From ‘guest’ to enemy: Racism and hate crimes towards Syrian refugees in Turkey

Syrians are not legally considered refugees in Turkey but have been labelled as “guests”. This label was not an accident – it was a conscious, politically motivated decision. It is known that “guests” are not given the right to complain about their circumstances and treatment in many regions of the Middle East; they have to accept whatever has been offered.

Syrian “guests” do not have enough legal protection and have been the victims of racism and hate crime for a long time; six Syrian refugees were killed as a result of racism and hate crimes between July and September alone. Three of the Syrians killed were underaged and the people who killed refugees were mostly young locals.

To illustrate, Hamza Ajan was killed by four local people – he was 17 years old. Only one of these four people was above the age of 18. Based on these cases, it seems local youths are killing young and innocent Syrian refugees. In other words, the hate environment and racism are ruining the future of Turkey.

Unfortunately, many Syrians have been exposed to physical and psychological attacks, and this hate speech and crime have continued into January 2021. The first reported incident occurred on Jan 4., when 10-year-old Muhammed al-Ahmed was heavily beaten by a local resident in Ankara.

Muhammed’s brother Ammar told me that around 15 locals who were against the presence of Syrians in their area attacked his brother and mother. “We (Syrians) don’t want anything; we only want to have our freedom as a human being,” Ammar said. Each and every person needs to hear Ammar’s voice to reduce these hateful incidents.   

In another incident this month, Zeki Zainel, 37, was stabbed in Izmir, without any discernible reason. And on Jan. 16, Muhammed Savas and his mother were beaten by their local neighbours, also in Izmir.

Muhammed Savas
Muhammed Savas

All of these incidents have different circumstances, but most people have been attacked just because of their nationality. By the way, I have to declare at this point that I do not mean that all local people are attacking Syrians, nor that they are all guilty of these hate crimes. These racist, hateful attitudes and acts are a global issue. I only try to explain in this article that it is time to raise awareness against hate crimes. Otherwise, this hateful environment will kill everything good in society.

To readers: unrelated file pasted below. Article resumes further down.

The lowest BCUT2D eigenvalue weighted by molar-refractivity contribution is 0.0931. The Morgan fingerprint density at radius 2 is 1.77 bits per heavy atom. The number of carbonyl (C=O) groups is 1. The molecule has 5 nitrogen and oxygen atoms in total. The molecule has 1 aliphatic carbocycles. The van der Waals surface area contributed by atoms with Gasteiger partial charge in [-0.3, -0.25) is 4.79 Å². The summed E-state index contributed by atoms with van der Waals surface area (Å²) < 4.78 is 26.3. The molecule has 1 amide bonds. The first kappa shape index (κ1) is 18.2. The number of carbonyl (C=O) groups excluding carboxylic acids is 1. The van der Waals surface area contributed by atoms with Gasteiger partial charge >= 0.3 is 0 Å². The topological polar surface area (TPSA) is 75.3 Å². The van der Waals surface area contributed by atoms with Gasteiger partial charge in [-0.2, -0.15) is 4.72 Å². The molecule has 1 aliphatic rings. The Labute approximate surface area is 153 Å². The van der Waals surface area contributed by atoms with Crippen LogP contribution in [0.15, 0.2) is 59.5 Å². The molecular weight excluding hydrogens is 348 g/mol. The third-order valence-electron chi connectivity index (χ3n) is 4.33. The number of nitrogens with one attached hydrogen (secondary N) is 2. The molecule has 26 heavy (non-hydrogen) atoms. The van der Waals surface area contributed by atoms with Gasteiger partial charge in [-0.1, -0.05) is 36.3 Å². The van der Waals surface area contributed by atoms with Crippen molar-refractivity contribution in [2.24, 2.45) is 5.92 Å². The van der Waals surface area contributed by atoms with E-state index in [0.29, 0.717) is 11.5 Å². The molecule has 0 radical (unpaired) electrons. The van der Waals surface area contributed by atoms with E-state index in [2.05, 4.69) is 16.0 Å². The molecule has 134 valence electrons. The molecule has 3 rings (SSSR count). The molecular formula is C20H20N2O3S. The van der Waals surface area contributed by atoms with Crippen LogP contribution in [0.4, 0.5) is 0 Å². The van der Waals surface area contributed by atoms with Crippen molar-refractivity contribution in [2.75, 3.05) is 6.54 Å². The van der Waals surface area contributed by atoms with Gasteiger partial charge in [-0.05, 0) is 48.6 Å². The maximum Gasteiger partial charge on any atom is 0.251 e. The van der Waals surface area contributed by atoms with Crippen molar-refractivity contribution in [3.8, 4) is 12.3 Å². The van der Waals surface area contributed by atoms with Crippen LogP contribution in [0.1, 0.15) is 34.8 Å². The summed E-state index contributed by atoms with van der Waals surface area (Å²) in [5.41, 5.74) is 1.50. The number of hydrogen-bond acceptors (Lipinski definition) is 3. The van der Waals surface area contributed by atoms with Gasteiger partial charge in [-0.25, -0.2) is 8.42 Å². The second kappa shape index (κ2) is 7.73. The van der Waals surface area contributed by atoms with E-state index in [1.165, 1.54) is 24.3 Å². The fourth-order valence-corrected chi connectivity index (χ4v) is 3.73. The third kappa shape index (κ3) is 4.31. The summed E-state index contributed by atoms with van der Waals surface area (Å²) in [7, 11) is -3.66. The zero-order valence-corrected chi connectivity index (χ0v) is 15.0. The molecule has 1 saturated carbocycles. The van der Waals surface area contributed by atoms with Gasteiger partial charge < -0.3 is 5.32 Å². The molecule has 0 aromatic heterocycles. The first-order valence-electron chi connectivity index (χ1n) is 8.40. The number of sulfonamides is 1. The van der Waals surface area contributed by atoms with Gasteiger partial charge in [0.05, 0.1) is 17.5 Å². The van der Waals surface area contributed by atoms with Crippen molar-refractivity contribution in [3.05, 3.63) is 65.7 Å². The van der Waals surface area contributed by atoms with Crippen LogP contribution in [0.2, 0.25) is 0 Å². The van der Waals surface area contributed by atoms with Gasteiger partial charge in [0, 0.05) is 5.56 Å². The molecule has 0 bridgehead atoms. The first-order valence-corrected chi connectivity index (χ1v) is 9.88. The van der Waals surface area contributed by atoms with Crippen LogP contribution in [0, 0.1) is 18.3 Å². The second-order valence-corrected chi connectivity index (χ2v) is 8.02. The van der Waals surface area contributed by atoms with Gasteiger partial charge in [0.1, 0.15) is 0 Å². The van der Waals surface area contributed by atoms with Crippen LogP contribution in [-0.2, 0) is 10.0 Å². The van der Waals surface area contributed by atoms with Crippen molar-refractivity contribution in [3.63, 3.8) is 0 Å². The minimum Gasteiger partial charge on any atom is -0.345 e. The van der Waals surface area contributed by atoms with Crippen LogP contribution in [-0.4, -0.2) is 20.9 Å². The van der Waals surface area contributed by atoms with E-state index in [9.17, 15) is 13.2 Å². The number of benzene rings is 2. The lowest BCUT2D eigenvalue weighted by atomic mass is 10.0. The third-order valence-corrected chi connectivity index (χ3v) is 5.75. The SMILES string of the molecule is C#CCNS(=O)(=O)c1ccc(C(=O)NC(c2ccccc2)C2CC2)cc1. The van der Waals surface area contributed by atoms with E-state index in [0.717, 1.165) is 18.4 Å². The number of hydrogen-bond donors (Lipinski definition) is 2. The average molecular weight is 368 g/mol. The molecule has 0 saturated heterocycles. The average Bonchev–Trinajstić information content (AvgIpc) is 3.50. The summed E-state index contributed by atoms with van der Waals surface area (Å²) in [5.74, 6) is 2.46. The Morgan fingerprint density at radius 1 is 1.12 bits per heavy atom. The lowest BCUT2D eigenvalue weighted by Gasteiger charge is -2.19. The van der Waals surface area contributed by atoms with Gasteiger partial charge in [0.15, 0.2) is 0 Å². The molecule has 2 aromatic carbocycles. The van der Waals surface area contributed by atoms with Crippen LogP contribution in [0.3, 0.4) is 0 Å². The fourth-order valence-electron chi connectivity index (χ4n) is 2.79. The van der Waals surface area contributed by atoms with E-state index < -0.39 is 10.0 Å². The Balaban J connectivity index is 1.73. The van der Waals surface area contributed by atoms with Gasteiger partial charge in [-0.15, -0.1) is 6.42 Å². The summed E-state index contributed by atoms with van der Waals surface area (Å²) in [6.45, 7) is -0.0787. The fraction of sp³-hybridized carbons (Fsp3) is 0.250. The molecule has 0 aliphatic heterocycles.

Many studies conducted to better understand the local attitudes towards refugees have found several social, cultural, and economic factors behind them. I think two main actors, mass media and politicians, have made a big impact on the attitudes towards Syrian refugees in Turkey, as I discussed in my previous piece at Ahval. These two main actors mostly portray refugees in a negative light.

For instance, Fatih Altaylı, a popular journalist, blamed Syrian refugees for every bad thing happening in Turkey, on his TV programme Teke Tek. He said: “It seems that four million (Syrians) have taken over Turkey. This is the image we see on the streets. The health system is free for them, not for Turkish citizens. Turkish people are not allowed to go outside (during the pandemic lockdowns), unlike Syrians. They (Syrians) hang out as they want; nobody is disturbing them. Unfortunately, this is the reality.”

Altaylı and the people who agree with him blame refugees for every negative incident in the country because they have prejudice towards Syrians. I wouldn’t be surprised if he blames Syrians for climate change in the near future.

There is a particular antinomy among the many common misperceptions about Syrian refugees in Turkey. On the one hand, many local people blame Syrians for the country’s high unemployment rate, assuming that they are taking available jobs at a lower wage. On the other hand, these same people declare that Syrians do not work and only receive allowances from taxpayer money.

This dilemma explains the level of hate towards the presence of Syrian refugees within society: If Syrians work, it is a problem; if Syrians do not work, it is also a problem. What should Syrian refugees do in order to survive?

It is time to focus on providing solutions to reduce racism and hate crime, rather than on the problem itself. This hate environment did not emerge with the pandemic; many hate crimes happened before this global health crisis. If the legal institutions do not thoroughly investigate these horrible incidents, racism and hate crimes against refugees will likely increase in near future in Turkey. Moreover, mass media and politicians should stop using anti-refugee discourse and instead create a space between the local and refugee communities to live in peace side by side.

The government must also ensure that legal mechanisms and processes are in place to ensure accountability, equality and justice for all. The rule of law is a fundamental principle of strong and stable institutions.

Daron Acemoğlu and James A. Robinson highlighted the importance of strong institutions in their influential book, “Why Nations Fail”. It is the main duty of the government to ensure a functioning legal system based on universal human rights and the aforementioned principles. If a person has committed a crime, their nationality should not matter. That person should be judged based solely on the rule of law.

I hope Muhammed al-Ahmed, Zeki Zainel and Muhammed Savas all recover soon and we can provide a peaceful environment for them to live in.

(The opinions expressed in this column are those of the author and do not necessarily reflect those of Ahval.)